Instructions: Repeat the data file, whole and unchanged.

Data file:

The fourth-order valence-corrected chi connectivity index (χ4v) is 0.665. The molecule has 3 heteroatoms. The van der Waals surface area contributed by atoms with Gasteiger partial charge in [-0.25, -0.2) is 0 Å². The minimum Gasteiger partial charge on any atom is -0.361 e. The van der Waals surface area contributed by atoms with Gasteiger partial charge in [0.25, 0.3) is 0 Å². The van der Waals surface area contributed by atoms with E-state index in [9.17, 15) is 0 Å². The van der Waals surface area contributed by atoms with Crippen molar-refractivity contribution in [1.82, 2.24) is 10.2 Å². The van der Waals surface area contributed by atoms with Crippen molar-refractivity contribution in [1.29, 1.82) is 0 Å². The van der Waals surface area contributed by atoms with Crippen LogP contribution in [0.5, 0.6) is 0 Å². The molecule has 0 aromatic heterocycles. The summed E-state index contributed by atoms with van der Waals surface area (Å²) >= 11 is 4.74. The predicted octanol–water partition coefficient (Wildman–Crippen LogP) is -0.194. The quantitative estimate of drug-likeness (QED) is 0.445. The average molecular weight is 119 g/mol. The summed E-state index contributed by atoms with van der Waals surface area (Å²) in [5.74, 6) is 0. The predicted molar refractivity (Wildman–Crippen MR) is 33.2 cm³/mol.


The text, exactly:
The fourth-order valence-corrected chi connectivity index (χ4v) is 0.665. The molecule has 3 heteroatoms. The van der Waals surface area contributed by atoms with Gasteiger partial charge in [-0.25, -0.2) is 0 Å². The minimum Gasteiger partial charge on any atom is -0.361 e. The van der Waals surface area contributed by atoms with Gasteiger partial charge in [0.25, 0.3) is 0 Å². The van der Waals surface area contributed by atoms with E-state index in [9.17, 15) is 0 Å². The van der Waals surface area contributed by atoms with Crippen molar-refractivity contribution in [1.82, 2.24) is 10.2 Å². The van der Waals surface area contributed by atoms with Crippen molar-refractivity contribution in [1.29, 1.82) is 0 Å². The van der Waals surface area contributed by atoms with Crippen LogP contribution in [0.5, 0.6) is 0 Å². The molecule has 0 aromatic heterocycles. The summed E-state index contributed by atoms with van der Waals surface area (Å²) >= 11 is 4.74. The predicted octanol–water partition coefficient (Wildman–Crippen LogP) is -0.194. The quantitative estimate of drug-likeness (QED) is 0.445. The average molecular weight is 119 g/mol. The summed E-state index contributed by atoms with van der Waals surface area (Å²) in [5.74, 6) is 0. The predicted molar refractivity (Wildman–Crippen MR) is 33.2 cm³/mol.